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Thread: Michael Vick - interviewed on 60 Minutes

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    FORT Fogey norealityhere's Avatar
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    Michael Vick - interviewed on 60 Minutes

    He came across as contrite and he has served his sentence so I guess we'll just have to wait and see. The head of the Humane Society did not seem to be completely convinced, however. As an animal lover, I hope he has learned from this horrible chapter in his life.
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    Premium Member jelle's Avatar
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    Re: Michael Vick - interviewed on 60 Minutes

    Michael Vick is just sorry he got caught.

    However ... according to out justice system, he has paid for his crimes, and I see no reason for him not to be eligible to continue his career, if anyone wants him. Evidently someone does. If anyone can make a human being of this guy, Tony Dungy can. The rest is up to him and whatever the market can stand.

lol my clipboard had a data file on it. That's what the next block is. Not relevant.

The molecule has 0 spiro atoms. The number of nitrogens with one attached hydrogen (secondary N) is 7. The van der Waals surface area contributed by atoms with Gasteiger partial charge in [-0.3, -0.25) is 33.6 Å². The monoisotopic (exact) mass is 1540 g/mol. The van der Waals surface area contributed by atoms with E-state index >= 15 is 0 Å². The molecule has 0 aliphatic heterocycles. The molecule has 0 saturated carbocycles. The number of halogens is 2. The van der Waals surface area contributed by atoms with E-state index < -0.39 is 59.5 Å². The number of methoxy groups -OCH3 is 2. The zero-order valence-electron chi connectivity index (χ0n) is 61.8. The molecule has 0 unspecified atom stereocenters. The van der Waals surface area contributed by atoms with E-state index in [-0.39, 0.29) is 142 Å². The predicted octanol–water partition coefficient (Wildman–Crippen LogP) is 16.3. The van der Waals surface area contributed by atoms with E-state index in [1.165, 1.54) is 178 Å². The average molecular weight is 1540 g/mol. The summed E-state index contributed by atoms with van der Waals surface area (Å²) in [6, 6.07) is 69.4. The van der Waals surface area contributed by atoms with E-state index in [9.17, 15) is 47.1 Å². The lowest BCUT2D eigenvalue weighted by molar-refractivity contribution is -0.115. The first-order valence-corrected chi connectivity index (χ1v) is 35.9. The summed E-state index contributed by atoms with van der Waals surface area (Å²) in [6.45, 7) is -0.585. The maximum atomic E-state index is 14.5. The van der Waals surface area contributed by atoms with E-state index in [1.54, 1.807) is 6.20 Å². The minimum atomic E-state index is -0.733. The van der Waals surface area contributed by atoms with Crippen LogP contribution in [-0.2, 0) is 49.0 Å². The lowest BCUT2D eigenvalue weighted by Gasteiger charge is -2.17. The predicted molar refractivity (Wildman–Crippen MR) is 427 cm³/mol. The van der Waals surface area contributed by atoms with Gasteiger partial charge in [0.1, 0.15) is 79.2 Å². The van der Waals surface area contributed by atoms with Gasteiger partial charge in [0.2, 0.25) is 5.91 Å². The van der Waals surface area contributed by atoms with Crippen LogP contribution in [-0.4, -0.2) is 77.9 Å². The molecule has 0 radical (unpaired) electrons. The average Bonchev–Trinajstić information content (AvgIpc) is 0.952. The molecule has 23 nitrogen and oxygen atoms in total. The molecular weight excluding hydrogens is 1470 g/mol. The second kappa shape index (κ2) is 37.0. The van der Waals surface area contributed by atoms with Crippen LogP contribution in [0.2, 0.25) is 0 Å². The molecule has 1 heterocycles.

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    Read The Clue Bearcata's Avatar
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    Re: Michael Vick - interviewed on 60 Minutes

    Quote Originally Posted by jelle;3670194;
    Michael Vick is just sorry he got caught.

    However ... according to out justice system, he has paid for his crimes, and I see no reason for him not to be eligible to continue his career, if anyone wants him. Evidently someone does. If anyone can make a human being of this guy, Tony Dungy can. The rest is up to him and whatever the market can stand.